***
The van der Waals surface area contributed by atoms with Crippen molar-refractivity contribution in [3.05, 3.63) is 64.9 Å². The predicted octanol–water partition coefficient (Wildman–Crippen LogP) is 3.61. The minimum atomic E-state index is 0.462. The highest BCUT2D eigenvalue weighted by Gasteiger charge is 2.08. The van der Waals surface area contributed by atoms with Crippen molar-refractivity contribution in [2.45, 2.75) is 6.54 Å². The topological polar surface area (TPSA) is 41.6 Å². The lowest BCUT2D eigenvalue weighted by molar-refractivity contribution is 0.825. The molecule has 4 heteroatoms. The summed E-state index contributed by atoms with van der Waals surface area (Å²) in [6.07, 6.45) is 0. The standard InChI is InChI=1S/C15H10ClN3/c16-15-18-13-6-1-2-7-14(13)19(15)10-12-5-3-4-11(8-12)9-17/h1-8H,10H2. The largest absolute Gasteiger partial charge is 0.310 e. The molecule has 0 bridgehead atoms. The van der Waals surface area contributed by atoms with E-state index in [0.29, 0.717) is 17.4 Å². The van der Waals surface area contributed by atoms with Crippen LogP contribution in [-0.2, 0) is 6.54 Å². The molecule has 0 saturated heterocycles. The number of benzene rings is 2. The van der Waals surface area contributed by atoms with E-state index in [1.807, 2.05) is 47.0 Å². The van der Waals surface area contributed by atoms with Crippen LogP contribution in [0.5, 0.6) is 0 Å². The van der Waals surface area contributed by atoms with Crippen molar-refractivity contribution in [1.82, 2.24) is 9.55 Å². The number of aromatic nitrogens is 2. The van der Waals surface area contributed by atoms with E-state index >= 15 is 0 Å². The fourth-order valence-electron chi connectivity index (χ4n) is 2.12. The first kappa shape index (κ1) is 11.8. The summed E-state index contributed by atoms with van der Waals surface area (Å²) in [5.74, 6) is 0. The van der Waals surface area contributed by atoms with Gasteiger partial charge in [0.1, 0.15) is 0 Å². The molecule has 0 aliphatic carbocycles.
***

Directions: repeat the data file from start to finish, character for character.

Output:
The van der Waals surface area contributed by atoms with Crippen molar-refractivity contribution in [3.05, 3.63) is 64.9 Å². The predicted octanol–water partition coefficient (Wildman–Crippen LogP) is 3.61. The minimum atomic E-state index is 0.462. The highest BCUT2D eigenvalue weighted by Gasteiger charge is 2.08. The van der Waals surface area contributed by atoms with Crippen molar-refractivity contribution in [2.45, 2.75) is 6.54 Å². The topological polar surface area (TPSA) is 41.6 Å². The lowest BCUT2D eigenvalue weighted by molar-refractivity contribution is 0.825. The molecule has 4 heteroatoms. The summed E-state index contributed by atoms with van der Waals surface area (Å²) in [6.07, 6.45) is 0. The standard InChI is InChI=1S/C15H10ClN3/c16-15-18-13-6-1-2-7-14(13)19(15)10-12-5-3-4-11(8-12)9-17/h1-8H,10H2. The largest absolute Gasteiger partial charge is 0.310 e. The molecule has 0 bridgehead atoms. The van der Waals surface area contributed by atoms with E-state index in [0.29, 0.717) is 17.4 Å². The van der Waals surface area contributed by atoms with Crippen LogP contribution in [-0.2, 0) is 6.54 Å². The molecule has 0 saturated heterocycles. The number of benzene rings is 2. The van der Waals surface area contributed by atoms with E-state index in [1.807, 2.05) is 47.0 Å². The van der Waals surface area contributed by atoms with Crippen LogP contribution in [0.5, 0.6) is 0 Å². The van der Waals surface area contributed by atoms with Crippen molar-refractivity contribution in [1.82, 2.24) is 9.55 Å². The number of aromatic nitrogens is 2. The van der Waals surface area contributed by atoms with E-state index >= 15 is 0 Å². The fourth-order valence-electron chi connectivity index (χ4n) is 2.12. The first kappa shape index (κ1) is 11.8. The summed E-state index contributed by atoms with van der Waals surface area (Å²) in [5.74, 6) is 0. The van der Waals surface area contributed by atoms with Gasteiger partial charge in [0.1, 0.15) is 0 Å². The molecule has 0 aliphatic carbocycles.